Best mates Jake and Cooper are doing a roaring trade at school, selling tubs of homemade slime and saving their money for a ride on the new roller coaster at Adrenalin World... until Jake's sister begins selling a superior product.
But when the boys (with the help of a scientist uncle) invent a new "magnetic neon gloop" that becomes all the rage, things start to go awry when it begins to grow and morph into who-knows-what. Jake and Cooper have to try to recover all the tubs of gloop before havoc breaks loose. But are they too late?
There is something quite compelling about wet, sticky messes whether they be mud pies, plasticine, slime, plaster of Paris, or even a bread mix ready to be kneaded. Little hands love to mix the soft material and laugh when it sticks to the skin. It is also a great weapon for throwing at people who are being annoying! Miss Nine and her friend, Miss Ten, are typical kids who can amuse themselves for hours manipulating these messes and even manage to clean up after themselves. When Miss Nine saw the book title, that was it - she was sold!
We all read the book - I read it first, then Miss Nine took it and passed it on to Miss Ten afterwards. It was useful to have two children help me review as they had quite strong opinions on some of the content. While Miss Nine has an older brother, Miss Ten has two younger sisters, and I found it highly amusing when they began to discuss the Jake-Paige dynamic and compare it to their own situations. Both have had experiences of being unfairly treated by an over-assertive sibling, so could relate to Jake's situation with his frequently poisonous little sister. Miss Nine, a strong feminist who will usually take the side of the girl on principle, said she would have to side with Jake this time - because although he was a boy, it was clear that Paige did not deserve her support! Miss Ten agreed; she said that her own sisters were angels compared to Paige.
Both girls found the text a little demanding in places; it is not dumbed down for a young audience, but the storyline was strong enough to retain their attention so they were able to figure out most of the unfamiliar words in context. I like books that challenge kids to work things out for themselves; they become better readers as a result, and because the process is enjoyable, they do not realise that they are learning too. The story itself is a mixture of ordinary school life - including academic challenges, dealing with class bullies, and fundraising efforts - and the fantasy element which adds a dimension of fun. Combine all this with the intricacies of coping with eccentric family members and keeping the peace at home, and there is more than enough for most kids to relate to.
Miss Nine has been on the roller-coaster and the log flume at Rainbows End in Manukau City, so she was able to imagine the sort of ride the boys were saving to go on. She and Miss Ten have been involved in several fundraising ventures at school over the past two years and that kind of pressure is all too familiar. Of course, this is what makes the story so accessible to readers of their age; they can relate to so many of the situations and issues faced by Jake and his best friend Cooper.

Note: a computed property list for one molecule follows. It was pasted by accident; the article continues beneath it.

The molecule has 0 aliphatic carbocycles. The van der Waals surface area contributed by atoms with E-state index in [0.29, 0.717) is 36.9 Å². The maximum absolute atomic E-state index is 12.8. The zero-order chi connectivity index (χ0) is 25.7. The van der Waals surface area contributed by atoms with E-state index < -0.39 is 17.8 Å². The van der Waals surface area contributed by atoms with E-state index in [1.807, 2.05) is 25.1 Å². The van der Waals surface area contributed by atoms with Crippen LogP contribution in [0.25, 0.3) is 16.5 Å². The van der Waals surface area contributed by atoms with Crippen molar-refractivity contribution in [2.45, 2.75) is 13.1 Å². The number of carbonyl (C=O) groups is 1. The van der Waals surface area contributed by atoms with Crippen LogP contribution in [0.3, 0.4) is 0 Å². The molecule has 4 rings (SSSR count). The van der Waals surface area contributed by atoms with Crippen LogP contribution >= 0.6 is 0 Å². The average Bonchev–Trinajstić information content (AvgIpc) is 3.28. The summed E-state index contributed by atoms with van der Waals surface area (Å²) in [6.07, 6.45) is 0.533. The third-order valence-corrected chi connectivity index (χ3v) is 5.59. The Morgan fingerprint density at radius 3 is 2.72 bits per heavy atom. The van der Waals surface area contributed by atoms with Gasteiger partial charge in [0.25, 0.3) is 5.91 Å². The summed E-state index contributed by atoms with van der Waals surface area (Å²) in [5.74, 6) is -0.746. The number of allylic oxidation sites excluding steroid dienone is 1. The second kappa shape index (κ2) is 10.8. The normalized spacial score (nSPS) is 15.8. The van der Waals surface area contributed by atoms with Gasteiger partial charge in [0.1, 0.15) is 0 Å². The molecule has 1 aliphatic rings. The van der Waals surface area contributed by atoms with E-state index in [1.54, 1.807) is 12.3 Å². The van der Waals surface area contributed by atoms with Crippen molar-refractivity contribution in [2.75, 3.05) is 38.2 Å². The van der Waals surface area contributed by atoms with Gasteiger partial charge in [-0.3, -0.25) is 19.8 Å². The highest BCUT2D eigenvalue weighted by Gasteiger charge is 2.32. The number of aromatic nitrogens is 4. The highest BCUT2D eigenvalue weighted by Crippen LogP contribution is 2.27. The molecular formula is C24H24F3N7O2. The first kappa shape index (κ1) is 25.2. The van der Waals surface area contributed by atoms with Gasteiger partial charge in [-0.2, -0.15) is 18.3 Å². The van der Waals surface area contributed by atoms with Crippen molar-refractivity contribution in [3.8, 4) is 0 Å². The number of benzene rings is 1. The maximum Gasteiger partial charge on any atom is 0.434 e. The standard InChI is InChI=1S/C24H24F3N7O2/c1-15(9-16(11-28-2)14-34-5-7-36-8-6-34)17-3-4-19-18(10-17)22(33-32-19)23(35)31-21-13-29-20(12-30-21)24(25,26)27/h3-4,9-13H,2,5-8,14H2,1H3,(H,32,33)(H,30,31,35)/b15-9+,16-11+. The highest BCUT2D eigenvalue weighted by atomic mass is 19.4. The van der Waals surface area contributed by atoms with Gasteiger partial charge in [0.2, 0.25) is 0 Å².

When the girls had both finished the book, they decided to make their own version of slime to see if worked the same way. They raided the kitchen - albeit under parental supervision as Miss Nine's mother knew better than to let them have free rein! - and after several protective sheets had been layered on the table, they got to work. Miss Nine was given a rainbow rabbit for her birthday recently, so she propped him up so he could oversee the action. They were quite proud of their result; it ended up a slightly lighter shade of green than that on the book cover but looked suitably authentic. I tried making something with it but was not very successful - I ended up with more on my clothes than on the table! But then, I am not nine or ten years old, so maybe I just lack the dexterity for the task.
I will admit, that when I first saw this book I had no interest in reading it as I allowed the cover art to put me off, silly me, I'm more than well aware of the old adage 'never judge a book by its cover'. So, today, with little else to do, I grabbed a copy off the shelf in the little bookshop I work in and was able to finish it in one afternoon. Two friends are dying to go to the opening of a new rollercoaster on opening day and decide to make slime to sell at school, which leads to a bit of competition with Jake's awful little sister (and she truly is awful, even I didn't like her) and naturally bad choices are made and things get way, way out of hand.
The story flows along at a really good pace, it built up really well and then held itself steady so I never felt bored or was waiting for everything to pick up again. I liked Cooper and Jake, and enjoyed the oddball character that was Coopers uncle. Some outlandish moments happened but because of the flow and setup it didn't feel out of place at all and was rather entertaining. The book ends with a bit of a twist, which I wasn't expecting, I was expecting an all ends well ending, but the one provided was fun enough that I chuckled out loud. This ended up being more entertaining than I had anticipated and I will happily be recommending it to others.
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